In order for in-person schooling to resume, it will be necessary to instill a sense of confidence that it is safe to return. BD is hosting a virtual panel discussing the benefits of asymptomatic screening
Content provided by BD

EdWeek Top School Jobs

Teacher Jobs
Search over ten thousand teaching jobs nationwide — elementary, middle, high school and more.
View Jobs
Principal Jobs
Find hundreds of jobs for principals, assistant principals, and other school leadership roles.
View Jobs
Administrator Jobs
Over a thousand district-level jobs: superintendents, directors, more.
View Jobs
Support Staff Jobs
Search thousands of jobs, from paraprofessionals to counselors and more.
View Jobs

Read Next

Assessment Opinion AP Exams Can't Be Business as Usual This Year
The College Board seems unconcerned with the collateral damage of its pandemic approach, writes an assistant superintendent of curriculum and instruction.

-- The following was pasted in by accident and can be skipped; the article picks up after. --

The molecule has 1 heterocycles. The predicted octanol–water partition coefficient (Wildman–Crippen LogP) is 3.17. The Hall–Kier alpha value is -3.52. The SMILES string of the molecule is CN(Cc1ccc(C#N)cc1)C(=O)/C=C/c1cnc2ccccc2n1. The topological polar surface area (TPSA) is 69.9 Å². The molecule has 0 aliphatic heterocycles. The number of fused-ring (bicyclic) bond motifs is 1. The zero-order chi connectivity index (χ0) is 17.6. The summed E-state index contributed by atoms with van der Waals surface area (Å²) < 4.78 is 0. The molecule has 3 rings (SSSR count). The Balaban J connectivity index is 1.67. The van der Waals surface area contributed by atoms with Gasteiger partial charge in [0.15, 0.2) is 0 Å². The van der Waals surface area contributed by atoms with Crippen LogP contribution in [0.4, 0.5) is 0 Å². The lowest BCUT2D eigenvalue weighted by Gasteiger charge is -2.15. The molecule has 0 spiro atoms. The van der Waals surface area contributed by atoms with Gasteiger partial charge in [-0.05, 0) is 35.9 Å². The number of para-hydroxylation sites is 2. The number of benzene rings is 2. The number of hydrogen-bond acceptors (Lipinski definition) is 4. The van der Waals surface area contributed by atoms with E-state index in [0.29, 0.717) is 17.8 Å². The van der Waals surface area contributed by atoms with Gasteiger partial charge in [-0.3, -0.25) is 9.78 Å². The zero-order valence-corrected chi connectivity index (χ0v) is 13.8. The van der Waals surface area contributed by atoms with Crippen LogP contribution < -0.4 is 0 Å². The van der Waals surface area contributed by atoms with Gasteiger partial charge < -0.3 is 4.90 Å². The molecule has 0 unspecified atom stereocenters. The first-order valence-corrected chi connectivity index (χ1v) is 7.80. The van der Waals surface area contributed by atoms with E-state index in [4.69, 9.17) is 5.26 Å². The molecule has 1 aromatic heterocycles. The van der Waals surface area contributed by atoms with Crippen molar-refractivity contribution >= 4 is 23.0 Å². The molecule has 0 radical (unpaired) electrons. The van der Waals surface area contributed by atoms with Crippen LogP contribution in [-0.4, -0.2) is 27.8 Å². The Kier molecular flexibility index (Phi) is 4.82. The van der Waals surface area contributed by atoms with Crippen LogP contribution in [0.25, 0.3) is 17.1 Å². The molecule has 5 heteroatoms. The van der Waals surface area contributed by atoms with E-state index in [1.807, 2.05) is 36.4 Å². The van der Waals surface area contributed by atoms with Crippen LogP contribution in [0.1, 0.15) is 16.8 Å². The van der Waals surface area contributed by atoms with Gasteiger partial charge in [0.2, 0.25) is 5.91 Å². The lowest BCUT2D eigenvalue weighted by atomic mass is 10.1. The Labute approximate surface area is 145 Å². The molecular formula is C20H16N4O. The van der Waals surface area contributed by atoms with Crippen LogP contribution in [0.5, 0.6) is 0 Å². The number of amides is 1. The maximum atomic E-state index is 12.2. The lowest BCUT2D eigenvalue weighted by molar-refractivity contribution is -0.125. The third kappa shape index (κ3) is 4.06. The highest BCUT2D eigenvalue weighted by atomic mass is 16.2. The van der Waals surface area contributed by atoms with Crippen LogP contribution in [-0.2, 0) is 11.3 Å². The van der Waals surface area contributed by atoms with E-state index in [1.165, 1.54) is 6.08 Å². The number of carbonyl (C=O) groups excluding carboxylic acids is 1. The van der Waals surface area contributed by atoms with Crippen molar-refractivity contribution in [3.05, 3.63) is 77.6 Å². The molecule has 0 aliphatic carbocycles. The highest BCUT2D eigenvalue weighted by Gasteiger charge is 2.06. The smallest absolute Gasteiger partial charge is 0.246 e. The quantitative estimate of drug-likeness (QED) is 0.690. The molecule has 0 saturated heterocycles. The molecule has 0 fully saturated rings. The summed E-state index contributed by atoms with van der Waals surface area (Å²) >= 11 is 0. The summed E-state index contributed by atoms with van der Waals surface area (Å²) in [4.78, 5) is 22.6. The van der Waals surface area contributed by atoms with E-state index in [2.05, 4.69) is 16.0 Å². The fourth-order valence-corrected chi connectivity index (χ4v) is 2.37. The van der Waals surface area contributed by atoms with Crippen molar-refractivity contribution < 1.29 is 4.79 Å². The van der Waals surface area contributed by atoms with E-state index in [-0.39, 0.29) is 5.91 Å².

Pete Bavis
5 min read
Illustration of large boat in turbulent waters with other smaller boats falling into the abyss.
iStock/Getty Images Plus
Assessment Federal Lawmakers Urge Miguel Cardona to Let States Cancel Tests, Highlighting Discord
A letter from Democratic members to the new education secretary calls for an end to the "flawed" system of annual standardized exams.
3 min read
Jamaal Bowman speaks to reporters after voting at a polling station inside Yonkers Middle/High School in Yonkers, N.Y. on June 23, 2020.
Jamaal Bowman speaks to reporters after voting at a polling station inside Yonkers Middle/High School in Yonkers, N.Y. on June 23, 2020.
John Minchillo/AP
Assessment How Two Years of Pandemic Disruption Could Shake Up the Debate Over Standardized Testing
Moves to opt out of state tests and change how they're given threaten to reignite fights over high-stakes assessments.
9 min read
Image of a student at a desk.
patat/iStock/Getty
Assessment A Plan for Standardized Test Scores During the Pandemic Has Gotten States' Attention
A testing expert says his idea would provide helpful data with key context, but said other measures about student well-being are crucial.
7 min read
HS class 1257213326
Getty